When viral videos are more than just cats…

We all love a good viral video. Something that makes us laugh. Or recoil in horror/disgust. Virals are the new ‘water cooler moment’.

And once and a while something comes along that really blows you away. In the case of the new Disney short animation ‘Paperman’, quite literally.

After watching this fantastic animation I realised that without social media I would never have seen this, and I happen to think that would have been a sad thing. Having ranked at the top of many ‘Top Viral’ lists of last week, this short film is fantastic and the fact I got to watch it is a testament to how powerful social media can be when it comes to spreading a message.

Goes to show, the internet is more than just videos of cats….

That Was the Week That Was – 01/02/2013

On our old digital blog – The Digital Times – we used to put together a weekly blog post highlighting the digital and social media news from the week and we’d also post some funnies we found along the way. These posts proved really popular so we decided to kick start them again here on the Honey Digital blog – the ‘new’ home for the Digital Times.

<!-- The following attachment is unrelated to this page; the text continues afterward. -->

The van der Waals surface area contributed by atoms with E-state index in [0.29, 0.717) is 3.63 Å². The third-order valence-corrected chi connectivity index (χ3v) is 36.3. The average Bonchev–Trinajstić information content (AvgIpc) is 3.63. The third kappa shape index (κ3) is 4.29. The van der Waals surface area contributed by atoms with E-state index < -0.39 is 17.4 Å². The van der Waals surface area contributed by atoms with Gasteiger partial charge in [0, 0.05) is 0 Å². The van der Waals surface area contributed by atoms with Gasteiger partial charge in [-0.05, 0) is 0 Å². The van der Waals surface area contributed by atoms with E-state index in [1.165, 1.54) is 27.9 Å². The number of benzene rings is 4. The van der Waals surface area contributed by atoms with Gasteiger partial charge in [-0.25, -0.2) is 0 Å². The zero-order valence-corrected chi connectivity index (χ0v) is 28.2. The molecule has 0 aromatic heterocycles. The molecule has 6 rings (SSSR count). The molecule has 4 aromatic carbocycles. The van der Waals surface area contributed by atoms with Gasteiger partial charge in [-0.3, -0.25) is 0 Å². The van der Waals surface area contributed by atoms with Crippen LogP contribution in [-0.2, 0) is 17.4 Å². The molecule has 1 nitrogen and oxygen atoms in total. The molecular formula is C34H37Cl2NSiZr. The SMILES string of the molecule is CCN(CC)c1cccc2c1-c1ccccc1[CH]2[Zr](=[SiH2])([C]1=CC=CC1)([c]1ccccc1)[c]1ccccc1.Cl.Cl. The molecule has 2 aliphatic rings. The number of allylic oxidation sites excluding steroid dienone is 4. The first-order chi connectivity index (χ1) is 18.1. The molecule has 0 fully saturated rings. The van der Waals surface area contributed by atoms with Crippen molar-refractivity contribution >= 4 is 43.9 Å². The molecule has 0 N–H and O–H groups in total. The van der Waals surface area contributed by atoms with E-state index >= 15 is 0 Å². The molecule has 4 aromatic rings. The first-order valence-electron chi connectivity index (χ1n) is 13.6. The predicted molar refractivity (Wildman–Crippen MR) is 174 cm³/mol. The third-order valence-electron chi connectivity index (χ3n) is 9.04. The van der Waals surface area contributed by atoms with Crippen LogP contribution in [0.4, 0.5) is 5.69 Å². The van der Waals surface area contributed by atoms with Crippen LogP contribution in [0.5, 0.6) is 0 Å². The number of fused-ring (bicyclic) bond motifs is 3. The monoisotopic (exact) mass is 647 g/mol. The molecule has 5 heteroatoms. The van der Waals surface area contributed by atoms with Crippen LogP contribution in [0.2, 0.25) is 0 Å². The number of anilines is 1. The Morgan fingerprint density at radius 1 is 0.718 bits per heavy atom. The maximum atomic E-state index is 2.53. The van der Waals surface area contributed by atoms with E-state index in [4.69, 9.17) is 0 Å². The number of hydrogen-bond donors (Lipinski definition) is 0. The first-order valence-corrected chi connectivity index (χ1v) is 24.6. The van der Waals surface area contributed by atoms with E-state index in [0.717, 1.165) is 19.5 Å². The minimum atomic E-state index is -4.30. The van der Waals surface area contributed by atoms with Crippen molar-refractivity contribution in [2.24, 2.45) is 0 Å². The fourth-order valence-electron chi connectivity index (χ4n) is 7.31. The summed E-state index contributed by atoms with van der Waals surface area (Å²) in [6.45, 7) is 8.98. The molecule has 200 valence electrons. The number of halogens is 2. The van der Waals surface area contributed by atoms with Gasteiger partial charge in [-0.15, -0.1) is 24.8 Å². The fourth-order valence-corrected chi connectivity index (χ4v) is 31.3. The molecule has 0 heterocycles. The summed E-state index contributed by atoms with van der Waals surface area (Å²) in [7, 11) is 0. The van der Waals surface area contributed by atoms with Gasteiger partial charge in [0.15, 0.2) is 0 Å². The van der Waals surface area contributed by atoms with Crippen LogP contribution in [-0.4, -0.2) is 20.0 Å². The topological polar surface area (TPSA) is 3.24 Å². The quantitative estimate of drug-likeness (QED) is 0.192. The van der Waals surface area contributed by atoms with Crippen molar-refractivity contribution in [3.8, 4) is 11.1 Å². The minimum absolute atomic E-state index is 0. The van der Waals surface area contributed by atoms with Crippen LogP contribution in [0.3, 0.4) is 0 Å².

So without further ado, let’s crack a bottle of champagne over the bow and set off on our maiden voyage.

28/01/2013 – 01/02/2013

RIM releases Blackberry 10 and changes name to, um, Blackberry. 

This week saw declining smartphone maker RIM take an ‘everything on black’ approach to the new Blackberry 10 release. Also decides to change company name from RIM to Blackberry. #nobrainer Read an excellent round up of the Blackberry announcement from The Guardian. 

Google+ passes Twitter to take number two social network slot behind Facebook

We are HUGE Google+ fans here at Honey Digital and welcomed this news with a resounding high five. Google+ has now gone from ghost town to party town. Read more about this on The Wall blog. 

Zuckerberg denies a Facebook phone is in the works as shares tumble